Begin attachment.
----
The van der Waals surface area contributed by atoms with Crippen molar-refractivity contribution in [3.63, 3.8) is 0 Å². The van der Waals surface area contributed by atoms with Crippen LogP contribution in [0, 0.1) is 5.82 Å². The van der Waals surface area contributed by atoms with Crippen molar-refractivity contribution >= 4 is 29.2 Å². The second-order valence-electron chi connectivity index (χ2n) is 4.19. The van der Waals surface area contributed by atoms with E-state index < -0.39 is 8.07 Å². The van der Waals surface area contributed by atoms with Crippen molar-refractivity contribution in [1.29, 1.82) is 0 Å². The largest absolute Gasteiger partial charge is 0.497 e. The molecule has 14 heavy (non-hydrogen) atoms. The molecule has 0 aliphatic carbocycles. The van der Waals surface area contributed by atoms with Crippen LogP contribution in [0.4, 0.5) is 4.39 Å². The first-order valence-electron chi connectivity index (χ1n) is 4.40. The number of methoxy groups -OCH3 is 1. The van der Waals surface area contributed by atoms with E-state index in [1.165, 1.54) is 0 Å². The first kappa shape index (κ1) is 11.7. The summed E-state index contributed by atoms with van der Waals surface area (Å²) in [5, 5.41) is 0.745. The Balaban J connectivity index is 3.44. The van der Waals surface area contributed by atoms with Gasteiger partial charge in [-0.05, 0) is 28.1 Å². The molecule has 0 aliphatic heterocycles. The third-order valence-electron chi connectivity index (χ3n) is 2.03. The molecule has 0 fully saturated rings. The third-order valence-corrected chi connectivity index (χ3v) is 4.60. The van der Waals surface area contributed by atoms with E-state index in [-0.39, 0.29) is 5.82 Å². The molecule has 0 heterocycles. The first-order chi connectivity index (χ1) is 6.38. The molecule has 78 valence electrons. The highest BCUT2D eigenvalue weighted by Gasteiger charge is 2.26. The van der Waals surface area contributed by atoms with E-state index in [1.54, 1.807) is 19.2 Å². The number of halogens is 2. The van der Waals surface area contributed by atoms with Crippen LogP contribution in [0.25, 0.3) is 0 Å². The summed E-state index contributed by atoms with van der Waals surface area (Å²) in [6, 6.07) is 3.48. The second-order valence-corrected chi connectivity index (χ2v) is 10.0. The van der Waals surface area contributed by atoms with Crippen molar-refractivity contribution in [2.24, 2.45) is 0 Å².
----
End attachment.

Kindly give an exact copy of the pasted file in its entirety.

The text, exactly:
The van der Waals surface area contributed by atoms with Crippen molar-refractivity contribution in [3.63, 3.8) is 0 Å². The van der Waals surface area contributed by atoms with Crippen LogP contribution in [0, 0.1) is 5.82 Å². The van der Waals surface area contributed by atoms with Crippen molar-refractivity contribution >= 4 is 29.2 Å². The second-order valence-electron chi connectivity index (χ2n) is 4.19. The van der Waals surface area contributed by atoms with E-state index < -0.39 is 8.07 Å². The van der Waals surface area contributed by atoms with Crippen molar-refractivity contribution in [1.29, 1.82) is 0 Å². The largest absolute Gasteiger partial charge is 0.497 e. The molecule has 14 heavy (non-hydrogen) atoms. The molecule has 0 aliphatic carbocycles. The van der Waals surface area contributed by atoms with Crippen LogP contribution in [0.4, 0.5) is 4.39 Å². The first-order valence-electron chi connectivity index (χ1n) is 4.40. The number of methoxy groups -OCH3 is 1. The van der Waals surface area contributed by atoms with E-state index in [1.165, 1.54) is 0 Å². The first kappa shape index (κ1) is 11.7. The summed E-state index contributed by atoms with van der Waals surface area (Å²) in [5, 5.41) is 0.745. The Balaban J connectivity index is 3.44. The van der Waals surface area contributed by atoms with Gasteiger partial charge in [-0.05, 0) is 28.1 Å². The molecule has 0 aliphatic heterocycles. The third-order valence-electron chi connectivity index (χ3n) is 2.03. The molecule has 0 fully saturated rings. The third-order valence-corrected chi connectivity index (χ3v) is 4.60. The van der Waals surface area contributed by atoms with E-state index in [-0.39, 0.29) is 5.82 Å². The molecule has 0 heterocycles. The first-order chi connectivity index (χ1) is 6.38. The molecule has 78 valence electrons. The highest BCUT2D eigenvalue weighted by Gasteiger charge is 2.26. The van der Waals surface area contributed by atoms with E-state index in [1.54, 1.807) is 19.2 Å². The number of halogens is 2. The van der Waals surface area contributed by atoms with Crippen LogP contribution in [0.25, 0.3) is 0 Å². The summed E-state index contributed by atoms with van der Waals surface area (Å²) in [6, 6.07) is 3.48. The second-order valence-corrected chi connectivity index (χ2v) is 10.0. The van der Waals surface area contributed by atoms with Crippen molar-refractivity contribution in [2.24, 2.45) is 0 Å².